opisthenar: hand poses and finger tapping recognition

We introduce a vision-based technique to recognize static hand poses and dynamic finger tapping gestures. Our approach employs a camera on the wrist, with a view of the opisthenar (back of the hand) area. We envisage such cameras being included in a wrist-worn device such as a smartwatch, fitness tracker or wristband. Indeed, selected off-the-shelf smartwatches now incorporate a built-in camera on the side for photography purposes. However, in this configuration, the fingers are occluded from the view of the camera. The oblique angle and placement of the camera make typical vision-based techniques difficult to adopt. Our alternative approach observes small movements and changes in the shape, tendons, skin and bones on the opisthenar area. We train deep neural networks to recognize both hand poses and dynamic finger tapping gestures. While this is a challenging configuration for sensing, we tested the recognition with a real-time user test and achieved a high recognition rate of 89.4% (static poses) and 67.5% (dynamic gestures). Our results further demonstrate that our approach can generalize across sessions and to new users. Namely, users can remove and replace the wrist-worn device while new users can employ a previously trained system, to a certain degree. We conclude by demonstrating three applications and suggest future avenues of work based on sensing the back of the hand.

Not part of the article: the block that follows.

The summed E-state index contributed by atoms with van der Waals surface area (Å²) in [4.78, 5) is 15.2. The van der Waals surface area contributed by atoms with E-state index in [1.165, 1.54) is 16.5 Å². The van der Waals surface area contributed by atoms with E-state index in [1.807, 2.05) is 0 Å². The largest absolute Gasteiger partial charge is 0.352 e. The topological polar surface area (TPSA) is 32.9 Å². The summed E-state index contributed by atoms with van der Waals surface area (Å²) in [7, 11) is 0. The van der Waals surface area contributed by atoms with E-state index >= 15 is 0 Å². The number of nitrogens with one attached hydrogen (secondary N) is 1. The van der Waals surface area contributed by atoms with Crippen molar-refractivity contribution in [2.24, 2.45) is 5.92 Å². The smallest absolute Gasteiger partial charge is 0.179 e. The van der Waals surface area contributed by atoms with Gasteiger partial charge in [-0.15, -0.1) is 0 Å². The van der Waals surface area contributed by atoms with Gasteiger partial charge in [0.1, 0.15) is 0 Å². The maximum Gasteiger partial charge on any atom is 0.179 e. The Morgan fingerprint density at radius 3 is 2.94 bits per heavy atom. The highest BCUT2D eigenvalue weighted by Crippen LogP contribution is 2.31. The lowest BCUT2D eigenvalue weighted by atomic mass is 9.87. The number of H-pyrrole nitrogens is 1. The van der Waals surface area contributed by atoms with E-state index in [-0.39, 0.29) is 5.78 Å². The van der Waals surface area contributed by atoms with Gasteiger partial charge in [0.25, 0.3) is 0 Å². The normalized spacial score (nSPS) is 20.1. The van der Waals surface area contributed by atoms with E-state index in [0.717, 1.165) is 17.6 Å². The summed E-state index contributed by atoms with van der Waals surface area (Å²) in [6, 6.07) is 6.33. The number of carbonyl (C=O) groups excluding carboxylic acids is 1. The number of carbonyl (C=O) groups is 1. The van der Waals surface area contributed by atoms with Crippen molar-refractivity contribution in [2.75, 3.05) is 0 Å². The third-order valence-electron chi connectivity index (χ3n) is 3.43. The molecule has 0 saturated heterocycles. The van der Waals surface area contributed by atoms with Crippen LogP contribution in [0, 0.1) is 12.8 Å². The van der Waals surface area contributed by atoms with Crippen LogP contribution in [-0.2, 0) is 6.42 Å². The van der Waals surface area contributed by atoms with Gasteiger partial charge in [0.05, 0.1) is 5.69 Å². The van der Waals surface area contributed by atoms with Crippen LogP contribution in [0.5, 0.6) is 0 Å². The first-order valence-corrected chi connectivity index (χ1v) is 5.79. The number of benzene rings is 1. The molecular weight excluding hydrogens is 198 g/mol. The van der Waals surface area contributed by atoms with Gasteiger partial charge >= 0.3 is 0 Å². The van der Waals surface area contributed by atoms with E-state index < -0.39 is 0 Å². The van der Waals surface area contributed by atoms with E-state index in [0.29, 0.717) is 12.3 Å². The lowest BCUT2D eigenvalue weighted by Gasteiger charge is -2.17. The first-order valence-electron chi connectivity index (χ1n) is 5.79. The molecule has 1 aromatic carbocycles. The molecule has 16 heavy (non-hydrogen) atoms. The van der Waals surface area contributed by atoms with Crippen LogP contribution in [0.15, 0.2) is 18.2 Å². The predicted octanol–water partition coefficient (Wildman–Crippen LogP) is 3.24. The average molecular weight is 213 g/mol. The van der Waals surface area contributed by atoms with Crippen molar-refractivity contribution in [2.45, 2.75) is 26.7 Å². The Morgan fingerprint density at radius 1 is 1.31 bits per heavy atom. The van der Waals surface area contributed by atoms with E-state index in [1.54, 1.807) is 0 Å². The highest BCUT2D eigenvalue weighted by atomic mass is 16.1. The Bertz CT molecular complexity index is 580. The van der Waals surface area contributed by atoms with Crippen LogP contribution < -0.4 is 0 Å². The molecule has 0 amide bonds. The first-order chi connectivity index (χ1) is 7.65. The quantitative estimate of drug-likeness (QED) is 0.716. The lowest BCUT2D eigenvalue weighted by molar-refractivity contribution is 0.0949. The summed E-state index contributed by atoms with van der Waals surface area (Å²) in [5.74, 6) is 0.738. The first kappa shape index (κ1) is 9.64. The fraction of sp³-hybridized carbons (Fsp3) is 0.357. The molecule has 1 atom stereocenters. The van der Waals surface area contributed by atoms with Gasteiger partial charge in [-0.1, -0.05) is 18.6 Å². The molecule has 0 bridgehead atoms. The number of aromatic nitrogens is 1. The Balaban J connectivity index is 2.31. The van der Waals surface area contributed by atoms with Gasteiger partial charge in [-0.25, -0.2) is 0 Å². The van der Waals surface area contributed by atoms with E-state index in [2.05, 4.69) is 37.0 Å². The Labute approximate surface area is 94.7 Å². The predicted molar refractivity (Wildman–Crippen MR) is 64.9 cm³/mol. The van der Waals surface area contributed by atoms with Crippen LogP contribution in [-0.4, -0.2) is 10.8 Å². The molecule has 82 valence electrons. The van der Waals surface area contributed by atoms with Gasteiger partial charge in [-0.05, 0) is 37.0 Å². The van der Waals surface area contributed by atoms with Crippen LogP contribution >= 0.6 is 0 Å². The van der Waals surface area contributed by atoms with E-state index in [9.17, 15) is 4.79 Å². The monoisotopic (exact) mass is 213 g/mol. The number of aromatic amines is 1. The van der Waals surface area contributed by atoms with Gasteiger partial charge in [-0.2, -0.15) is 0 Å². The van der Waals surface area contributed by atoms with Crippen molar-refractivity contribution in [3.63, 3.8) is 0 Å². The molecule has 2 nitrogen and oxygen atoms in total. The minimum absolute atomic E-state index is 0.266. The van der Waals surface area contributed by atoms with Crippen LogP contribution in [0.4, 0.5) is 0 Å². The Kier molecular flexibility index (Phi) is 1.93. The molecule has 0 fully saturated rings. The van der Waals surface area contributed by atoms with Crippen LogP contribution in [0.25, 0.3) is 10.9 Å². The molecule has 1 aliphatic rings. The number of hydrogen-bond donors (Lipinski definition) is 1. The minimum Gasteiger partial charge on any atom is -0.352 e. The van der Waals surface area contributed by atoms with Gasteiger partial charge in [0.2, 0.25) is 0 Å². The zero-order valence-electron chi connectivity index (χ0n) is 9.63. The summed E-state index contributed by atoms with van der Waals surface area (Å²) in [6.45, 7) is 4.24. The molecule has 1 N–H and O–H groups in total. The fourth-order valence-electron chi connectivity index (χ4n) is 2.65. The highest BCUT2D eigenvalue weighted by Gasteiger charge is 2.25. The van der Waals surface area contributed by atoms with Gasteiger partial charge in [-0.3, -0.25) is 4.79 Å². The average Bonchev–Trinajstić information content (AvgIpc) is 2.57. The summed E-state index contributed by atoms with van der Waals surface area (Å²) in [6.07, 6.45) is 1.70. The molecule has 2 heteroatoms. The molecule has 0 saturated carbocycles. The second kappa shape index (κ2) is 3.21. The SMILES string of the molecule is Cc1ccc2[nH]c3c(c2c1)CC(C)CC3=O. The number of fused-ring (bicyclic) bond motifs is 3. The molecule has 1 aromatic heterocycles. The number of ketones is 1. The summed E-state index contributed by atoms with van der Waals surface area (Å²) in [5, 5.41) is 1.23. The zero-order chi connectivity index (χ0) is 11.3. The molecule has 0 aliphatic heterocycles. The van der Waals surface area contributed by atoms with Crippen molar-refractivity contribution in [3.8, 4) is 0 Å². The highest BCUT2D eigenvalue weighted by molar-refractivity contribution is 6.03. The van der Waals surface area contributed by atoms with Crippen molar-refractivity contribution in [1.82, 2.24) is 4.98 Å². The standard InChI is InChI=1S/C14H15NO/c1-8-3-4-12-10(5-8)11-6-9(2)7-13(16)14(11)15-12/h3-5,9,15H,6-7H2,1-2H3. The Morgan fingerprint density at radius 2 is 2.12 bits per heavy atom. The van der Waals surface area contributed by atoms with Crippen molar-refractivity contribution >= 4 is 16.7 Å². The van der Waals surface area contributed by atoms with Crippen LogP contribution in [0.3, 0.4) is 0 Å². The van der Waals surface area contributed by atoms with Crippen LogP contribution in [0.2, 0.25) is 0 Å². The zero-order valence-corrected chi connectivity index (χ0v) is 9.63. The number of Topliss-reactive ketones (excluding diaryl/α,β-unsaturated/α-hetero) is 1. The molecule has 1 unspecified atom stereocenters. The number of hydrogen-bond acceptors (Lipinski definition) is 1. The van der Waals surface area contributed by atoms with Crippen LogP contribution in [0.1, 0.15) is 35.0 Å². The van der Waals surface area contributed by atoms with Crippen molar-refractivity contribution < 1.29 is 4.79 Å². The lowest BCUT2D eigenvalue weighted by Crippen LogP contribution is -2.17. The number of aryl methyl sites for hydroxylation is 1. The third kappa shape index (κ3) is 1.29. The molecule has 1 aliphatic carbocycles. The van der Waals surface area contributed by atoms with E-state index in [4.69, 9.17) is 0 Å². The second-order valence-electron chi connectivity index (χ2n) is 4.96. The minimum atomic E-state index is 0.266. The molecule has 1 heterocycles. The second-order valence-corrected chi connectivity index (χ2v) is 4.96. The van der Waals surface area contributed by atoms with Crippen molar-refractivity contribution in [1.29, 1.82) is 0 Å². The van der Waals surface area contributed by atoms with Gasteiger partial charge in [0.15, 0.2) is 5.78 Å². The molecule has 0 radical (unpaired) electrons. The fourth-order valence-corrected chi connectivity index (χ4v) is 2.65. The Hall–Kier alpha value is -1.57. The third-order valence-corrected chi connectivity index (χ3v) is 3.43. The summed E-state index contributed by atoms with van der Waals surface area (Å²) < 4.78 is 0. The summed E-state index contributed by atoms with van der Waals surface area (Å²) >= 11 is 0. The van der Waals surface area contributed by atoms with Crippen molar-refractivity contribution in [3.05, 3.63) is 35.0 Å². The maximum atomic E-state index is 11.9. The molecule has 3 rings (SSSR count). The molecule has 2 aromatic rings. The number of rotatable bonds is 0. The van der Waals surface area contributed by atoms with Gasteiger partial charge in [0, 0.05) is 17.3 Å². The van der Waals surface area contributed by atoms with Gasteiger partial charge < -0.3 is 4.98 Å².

Hui-Shyong Yeo, Erwin Wu, Juyoung Lee, Aaron Quigley, and Hideki Koike. 2019. Opisthenar: Hand Poses and Finger Tapping Recognition by Observing Back of Hand Using Embedded Wrist Camera. In Proceedings of the 32nd Annual ACM Symposium on User Interface Software and Technology (UIST ’19). Association for Computing Machinery, New York, NY, USA, 963–971. DOI:https://doi.org/10.1145/3332165.3347867